In 2009, ICE instituted a new tactic in its battle against the hire of undocumented workers: the dreaded I-9 audit. ICE has shifted away from the Bush-era raids and now conducts employment verification “audits.” The new face of workplace enforcement is the ICE Notice of Inspection (“NOI”), delivered by an ICE “auditor,” the equivalent of a neatly dressed, well-mannered, quiet-voiced ICE accountant. Putting its money where its mouth is, ICE recently notified 1,000 companies of upcoming I-9 audits, affecting employers of all sizes and in every state.

Although the visit is low-key, the NOI is not. The NOI will require the employer to provide a substantial number of documents:

“Form I-9, Employment Eligibility Verification” for:

  • all current employees
  • all former employees in accordance with mandatory retention requirements of 8 U.S.C. § 1324a(b)(3) (three years after date of hire, or one year after termination of employment, whichever date is later).

NOTE: ICE will take custody of the original Forms I-9 (and attached copies of identity documents). A receipt will be provided identifying the number of original Forms I-9 and other documents, all documents provided may be copies, except the I-9s ICE receives.

  • All copies made of any identification and work authorization documents verified in Section 2 of Form I-9.
  • Copies of any E-Verify confirmations generated for individual employees.
  • A list of all current and former employees (in accordance with Form I-9 retention requirements) identifying employee name, Social Security Number, hire date, and termination date. [An electronic EXCEL version of this list is preferred.]
  • Copies of quarterly wage and hour reports and/or payroll data for all employees (current and former) covering the period of the inspection (3Q2007 through 3Q2010). Quarterly Unemployment Insurance Tax Submissions to the Arizona Department of Economic Security for the periods specified are sufficient to meet this requirement.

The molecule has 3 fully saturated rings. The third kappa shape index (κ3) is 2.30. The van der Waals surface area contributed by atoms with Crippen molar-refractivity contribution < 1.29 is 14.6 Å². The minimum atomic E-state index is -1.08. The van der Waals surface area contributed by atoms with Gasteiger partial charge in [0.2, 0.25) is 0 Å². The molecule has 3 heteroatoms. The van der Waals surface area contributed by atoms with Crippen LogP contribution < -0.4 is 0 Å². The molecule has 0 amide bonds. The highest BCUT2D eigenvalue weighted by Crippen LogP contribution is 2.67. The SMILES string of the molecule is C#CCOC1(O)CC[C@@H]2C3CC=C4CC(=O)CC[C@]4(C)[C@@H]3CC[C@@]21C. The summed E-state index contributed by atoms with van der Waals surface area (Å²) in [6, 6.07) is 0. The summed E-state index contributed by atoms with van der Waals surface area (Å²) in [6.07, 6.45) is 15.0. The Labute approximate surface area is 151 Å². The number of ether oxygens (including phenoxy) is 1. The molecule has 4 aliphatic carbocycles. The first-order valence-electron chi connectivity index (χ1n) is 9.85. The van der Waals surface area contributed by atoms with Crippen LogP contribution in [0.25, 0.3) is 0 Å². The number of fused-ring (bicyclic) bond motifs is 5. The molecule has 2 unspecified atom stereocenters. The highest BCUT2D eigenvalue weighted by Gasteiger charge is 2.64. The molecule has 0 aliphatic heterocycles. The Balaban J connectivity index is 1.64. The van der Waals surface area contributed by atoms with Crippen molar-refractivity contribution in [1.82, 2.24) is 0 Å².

• Identification of Employer Identification Number (EIN) or Taxpayer Identification Number (TIN); owner address information, telephone number, and email address; copy of Articles of Incorporation or Organization; copies of state and local business licenses.
  • Identification as to whether the business is a participant in E-Verify or the Social Security Number Verification Service (SSNVS), and if so, the date(s) when participation began.

The NOI will require the documents to be turned over to ICE in three days, a time set by statute, and unlike the process in years past, no extensions of time will be granted.

If you receive a NOI, we suggest that you immediately contact Counsel for assistance to ensure that all I-9s and other documents being provided to ICE have been reviewed, corrected if necessary, and delivered to the auditor with an appropriate index.

The risk of imperfect or non-compliance is substantial. In February of 2010, Koch Foods (Cincinnati) paid a $536,000 fine for violation of the employment verification process, and for the hire of 161 undocumented workers discovered upon ICE’s review of company records. In September of 2010, Abercrombie & Fitch paid a $1,047,000 fine for failure to properly verify authorization of its workers using an electronic I-9 system that does not meet DHS requirements, resulting in 100% non-compliance. Where an ICE audit reveals more serious violations, such as an employee fudging the I-9s for personal gain, prison sentences have been imposed, and if the investigation reveals a pattern of harboring or transporting undocumented migrants, the fine and sentencing options increase.